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operator-assignment

Require or disallow assignment operator shorthand where possible

πŸ”§ Fixable

Some problems reported by this rule are automatically fixable by the --fix command line option

JavaScript provides shorthand operators that combine variable assignment and some simple mathematical operations. For example, x = x + 4 can be shortened to x += 4. The supported shorthand forms are as follows:

 Shorthand | Separate
-----------|------------
x += y | x = x + y
x -= y | x = x - y
x *= y | x = x * y
x /= y | x = x / y
x %= y | x = x % y
x **= y | x = x ** y
x <<= y | x = x << y
x >>= y | x = x >> y
x >>>= y | x = x >>> y
x &= y | x = x & y
x ^= y | x = x ^ y
x |= y | x = x | y

Rule Details

This rule requires or disallows assignment operator shorthand where possible.

The rule applies to the operators listed in the above table. It does not report the logical assignment operators &&=, ||=, and ??= because their short-circuiting behavior is different from the other assignment operators.

Options

This rule has a single string option:

  • "always" (default) requires assignment operator shorthand where possible
  • "never" disallows assignment operator shorthand

always

Examples of incorrect code for this rule with the default "always" option:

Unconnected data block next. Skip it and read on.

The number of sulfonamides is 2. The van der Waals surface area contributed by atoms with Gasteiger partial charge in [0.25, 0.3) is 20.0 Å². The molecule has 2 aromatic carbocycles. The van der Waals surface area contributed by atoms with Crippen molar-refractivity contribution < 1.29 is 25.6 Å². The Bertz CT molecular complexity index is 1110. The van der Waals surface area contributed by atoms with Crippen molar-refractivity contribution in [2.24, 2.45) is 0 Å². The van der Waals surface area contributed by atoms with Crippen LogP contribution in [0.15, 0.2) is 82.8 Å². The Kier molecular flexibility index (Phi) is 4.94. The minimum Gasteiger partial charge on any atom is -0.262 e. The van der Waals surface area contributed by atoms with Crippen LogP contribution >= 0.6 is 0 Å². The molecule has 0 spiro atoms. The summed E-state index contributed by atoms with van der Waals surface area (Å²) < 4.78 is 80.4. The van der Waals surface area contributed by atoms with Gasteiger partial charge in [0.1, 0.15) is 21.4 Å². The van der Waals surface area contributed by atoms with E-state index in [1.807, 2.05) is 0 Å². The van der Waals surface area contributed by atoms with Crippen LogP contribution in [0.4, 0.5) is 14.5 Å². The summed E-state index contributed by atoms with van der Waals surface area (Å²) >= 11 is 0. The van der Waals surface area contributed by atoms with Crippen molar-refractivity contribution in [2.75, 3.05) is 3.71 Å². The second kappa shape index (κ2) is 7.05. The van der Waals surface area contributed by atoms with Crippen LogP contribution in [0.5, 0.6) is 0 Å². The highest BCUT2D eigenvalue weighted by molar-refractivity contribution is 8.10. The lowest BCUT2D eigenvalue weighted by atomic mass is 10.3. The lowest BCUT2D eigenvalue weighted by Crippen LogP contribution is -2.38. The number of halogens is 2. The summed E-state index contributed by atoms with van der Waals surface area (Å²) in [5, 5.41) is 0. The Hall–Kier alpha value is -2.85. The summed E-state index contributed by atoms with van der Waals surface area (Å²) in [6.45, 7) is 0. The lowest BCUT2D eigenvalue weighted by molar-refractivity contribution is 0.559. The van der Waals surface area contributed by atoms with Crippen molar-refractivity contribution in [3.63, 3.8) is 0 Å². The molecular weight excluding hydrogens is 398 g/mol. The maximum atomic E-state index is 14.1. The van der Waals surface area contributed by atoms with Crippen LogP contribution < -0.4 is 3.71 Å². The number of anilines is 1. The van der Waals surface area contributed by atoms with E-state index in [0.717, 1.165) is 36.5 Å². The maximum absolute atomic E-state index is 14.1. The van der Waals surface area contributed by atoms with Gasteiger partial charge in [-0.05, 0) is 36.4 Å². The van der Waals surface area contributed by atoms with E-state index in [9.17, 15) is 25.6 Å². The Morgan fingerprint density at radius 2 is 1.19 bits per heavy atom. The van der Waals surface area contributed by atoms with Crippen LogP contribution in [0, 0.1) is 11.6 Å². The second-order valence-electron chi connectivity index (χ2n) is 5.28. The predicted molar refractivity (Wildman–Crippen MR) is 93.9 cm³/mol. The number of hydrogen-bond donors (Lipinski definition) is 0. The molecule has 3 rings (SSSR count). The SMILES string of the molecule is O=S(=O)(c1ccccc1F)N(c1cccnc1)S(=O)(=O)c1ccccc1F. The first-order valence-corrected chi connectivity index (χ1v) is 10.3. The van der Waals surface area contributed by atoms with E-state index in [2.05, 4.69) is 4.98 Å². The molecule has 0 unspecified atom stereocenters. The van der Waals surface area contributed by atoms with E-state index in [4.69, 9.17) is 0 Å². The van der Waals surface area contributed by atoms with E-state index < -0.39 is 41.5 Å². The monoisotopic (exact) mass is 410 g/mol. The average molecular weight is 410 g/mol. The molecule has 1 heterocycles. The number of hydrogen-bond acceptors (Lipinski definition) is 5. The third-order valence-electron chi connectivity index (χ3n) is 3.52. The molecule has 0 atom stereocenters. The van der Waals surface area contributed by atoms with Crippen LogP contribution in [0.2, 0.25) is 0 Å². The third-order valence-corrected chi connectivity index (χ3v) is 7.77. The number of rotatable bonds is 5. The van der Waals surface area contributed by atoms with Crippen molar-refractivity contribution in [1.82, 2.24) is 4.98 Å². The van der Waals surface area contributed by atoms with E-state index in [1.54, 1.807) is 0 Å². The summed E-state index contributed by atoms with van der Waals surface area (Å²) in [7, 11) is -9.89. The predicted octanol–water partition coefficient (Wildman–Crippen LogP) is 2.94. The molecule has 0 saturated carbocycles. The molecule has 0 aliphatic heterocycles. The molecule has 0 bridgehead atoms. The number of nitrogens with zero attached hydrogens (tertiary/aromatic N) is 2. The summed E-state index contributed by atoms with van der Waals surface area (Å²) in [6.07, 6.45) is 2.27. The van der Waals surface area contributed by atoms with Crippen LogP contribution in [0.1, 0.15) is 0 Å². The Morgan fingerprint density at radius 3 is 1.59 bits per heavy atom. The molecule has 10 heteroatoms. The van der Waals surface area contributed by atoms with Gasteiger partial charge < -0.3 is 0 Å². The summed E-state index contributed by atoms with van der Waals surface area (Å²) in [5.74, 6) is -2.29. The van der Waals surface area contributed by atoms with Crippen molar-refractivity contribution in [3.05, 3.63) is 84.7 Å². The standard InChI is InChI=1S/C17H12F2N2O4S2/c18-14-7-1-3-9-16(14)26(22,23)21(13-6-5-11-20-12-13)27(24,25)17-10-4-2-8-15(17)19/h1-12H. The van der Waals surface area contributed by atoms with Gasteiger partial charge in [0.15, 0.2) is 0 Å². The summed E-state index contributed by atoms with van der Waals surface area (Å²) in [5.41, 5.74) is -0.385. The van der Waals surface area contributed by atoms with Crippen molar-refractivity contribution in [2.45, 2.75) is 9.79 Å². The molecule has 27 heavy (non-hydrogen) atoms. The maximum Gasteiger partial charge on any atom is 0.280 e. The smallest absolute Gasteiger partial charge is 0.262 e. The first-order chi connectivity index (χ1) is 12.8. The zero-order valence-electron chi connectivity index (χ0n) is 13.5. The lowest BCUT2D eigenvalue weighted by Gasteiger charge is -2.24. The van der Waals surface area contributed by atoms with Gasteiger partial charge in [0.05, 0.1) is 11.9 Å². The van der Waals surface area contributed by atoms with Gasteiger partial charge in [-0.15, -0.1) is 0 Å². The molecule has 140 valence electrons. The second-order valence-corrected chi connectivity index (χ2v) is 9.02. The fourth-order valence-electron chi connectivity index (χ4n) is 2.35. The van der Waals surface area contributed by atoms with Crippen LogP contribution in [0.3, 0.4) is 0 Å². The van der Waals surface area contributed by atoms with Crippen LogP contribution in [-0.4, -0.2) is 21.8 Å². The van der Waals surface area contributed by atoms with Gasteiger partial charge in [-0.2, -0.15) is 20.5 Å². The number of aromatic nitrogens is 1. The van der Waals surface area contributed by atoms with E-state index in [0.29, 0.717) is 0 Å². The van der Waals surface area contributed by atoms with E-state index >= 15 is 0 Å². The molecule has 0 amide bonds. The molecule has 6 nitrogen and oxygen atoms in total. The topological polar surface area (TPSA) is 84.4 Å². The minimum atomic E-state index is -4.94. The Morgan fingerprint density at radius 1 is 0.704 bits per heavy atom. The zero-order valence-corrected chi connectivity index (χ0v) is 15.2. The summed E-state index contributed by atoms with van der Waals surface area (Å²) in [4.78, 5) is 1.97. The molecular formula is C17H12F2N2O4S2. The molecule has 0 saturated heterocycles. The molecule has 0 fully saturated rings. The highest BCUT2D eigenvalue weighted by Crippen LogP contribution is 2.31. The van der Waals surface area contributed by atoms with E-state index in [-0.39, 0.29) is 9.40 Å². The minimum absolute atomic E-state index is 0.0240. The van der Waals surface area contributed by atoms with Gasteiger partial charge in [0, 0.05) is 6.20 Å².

/*eslint operator-assignment: ["error", "always"]*/

x = x + y;
x = y * x;
x[0] = x[0] / y;
x.y = x.y << z;

Examples of correct code for this rule with the default "always" option:

/*eslint operator-assignment: ["error", "always"]*/

x = y;
x += y;
x = y * z;
x = (x * y) * z;
x[0] /= y;
x[foo()] = x[foo()] % 2;
x = y + x; // `+` is not always commutative (e.g. x = "abc")

never

Examples of incorrect code for this rule with the "never" option:

/*eslint operator-assignment: ["error", "never"]*/

x *= y;
x ^= (y + z) / foo();

Examples of correct code for this rule with the "never" option:

/*eslint operator-assignment: ["error", "never"]*/

x = x + y;
x.y = x.y / a.b;

When Not To Use It

Use of operator assignment shorthand is a stylistic choice. Leaving this rule turned off would allow developers to choose which style is more readable on a case-by-case basis.

Version

This rule was introduced in ESLint v0.10.0.

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